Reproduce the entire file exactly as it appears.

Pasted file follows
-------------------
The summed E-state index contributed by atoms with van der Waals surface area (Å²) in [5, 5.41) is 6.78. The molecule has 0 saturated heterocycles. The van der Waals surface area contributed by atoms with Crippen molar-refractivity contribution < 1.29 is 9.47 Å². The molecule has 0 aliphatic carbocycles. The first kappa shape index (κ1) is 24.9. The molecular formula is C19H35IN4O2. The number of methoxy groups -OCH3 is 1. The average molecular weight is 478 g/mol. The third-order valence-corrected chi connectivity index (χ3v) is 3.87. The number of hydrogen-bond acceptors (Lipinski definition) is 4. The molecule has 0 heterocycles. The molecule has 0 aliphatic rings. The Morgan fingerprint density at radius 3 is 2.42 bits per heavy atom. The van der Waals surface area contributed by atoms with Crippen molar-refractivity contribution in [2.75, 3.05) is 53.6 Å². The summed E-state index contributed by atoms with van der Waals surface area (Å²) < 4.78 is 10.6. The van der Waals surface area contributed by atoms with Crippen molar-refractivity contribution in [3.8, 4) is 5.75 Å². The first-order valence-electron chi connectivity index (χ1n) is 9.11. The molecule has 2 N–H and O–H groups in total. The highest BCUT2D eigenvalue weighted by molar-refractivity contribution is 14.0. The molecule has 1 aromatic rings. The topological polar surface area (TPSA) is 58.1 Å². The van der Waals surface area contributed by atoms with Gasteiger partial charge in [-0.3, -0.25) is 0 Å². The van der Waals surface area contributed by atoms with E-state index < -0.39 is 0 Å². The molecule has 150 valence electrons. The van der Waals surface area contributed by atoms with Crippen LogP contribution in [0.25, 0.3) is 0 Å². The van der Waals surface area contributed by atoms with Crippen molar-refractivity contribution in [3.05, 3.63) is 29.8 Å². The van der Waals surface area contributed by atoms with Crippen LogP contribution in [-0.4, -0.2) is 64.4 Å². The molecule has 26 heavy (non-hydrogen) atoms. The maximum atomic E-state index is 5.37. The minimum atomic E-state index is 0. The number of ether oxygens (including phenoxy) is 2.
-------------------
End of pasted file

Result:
The summed E-state index contributed by atoms with van der Waals surface area (Å²) in [5, 5.41) is 6.78. The molecule has 0 saturated heterocycles. The van der Waals surface area contributed by atoms with Crippen molar-refractivity contribution < 1.29 is 9.47 Å². The molecule has 0 aliphatic carbocycles. The first kappa shape index (κ1) is 24.9. The molecular formula is C19H35IN4O2. The number of methoxy groups -OCH3 is 1. The average molecular weight is 478 g/mol. The third-order valence-corrected chi connectivity index (χ3v) is 3.87. The number of hydrogen-bond acceptors (Lipinski definition) is 4. The molecule has 0 heterocycles. The molecule has 0 aliphatic rings. The Morgan fingerprint density at radius 3 is 2.42 bits per heavy atom. The van der Waals surface area contributed by atoms with Crippen molar-refractivity contribution in [2.75, 3.05) is 53.6 Å². The summed E-state index contributed by atoms with van der Waals surface area (Å²) < 4.78 is 10.6. The van der Waals surface area contributed by atoms with Crippen molar-refractivity contribution in [3.8, 4) is 5.75 Å². The first-order valence-electron chi connectivity index (χ1n) is 9.11. The molecule has 2 N–H and O–H groups in total. The highest BCUT2D eigenvalue weighted by molar-refractivity contribution is 14.0. The molecule has 1 aromatic rings. The topological polar surface area (TPSA) is 58.1 Å². The van der Waals surface area contributed by atoms with Gasteiger partial charge in [-0.3, -0.25) is 0 Å². The van der Waals surface area contributed by atoms with E-state index < -0.39 is 0 Å². The molecule has 150 valence electrons. The van der Waals surface area contributed by atoms with Crippen LogP contribution in [0.25, 0.3) is 0 Å². The van der Waals surface area contributed by atoms with Crippen molar-refractivity contribution in [3.05, 3.63) is 29.8 Å². The van der Waals surface area contributed by atoms with Crippen LogP contribution in [-0.4, -0.2) is 64.4 Å². The molecule has 26 heavy (non-hydrogen) atoms. The maximum atomic E-state index is 5.37. The minimum atomic E-state index is 0. The number of ether oxygens (including phenoxy) is 2.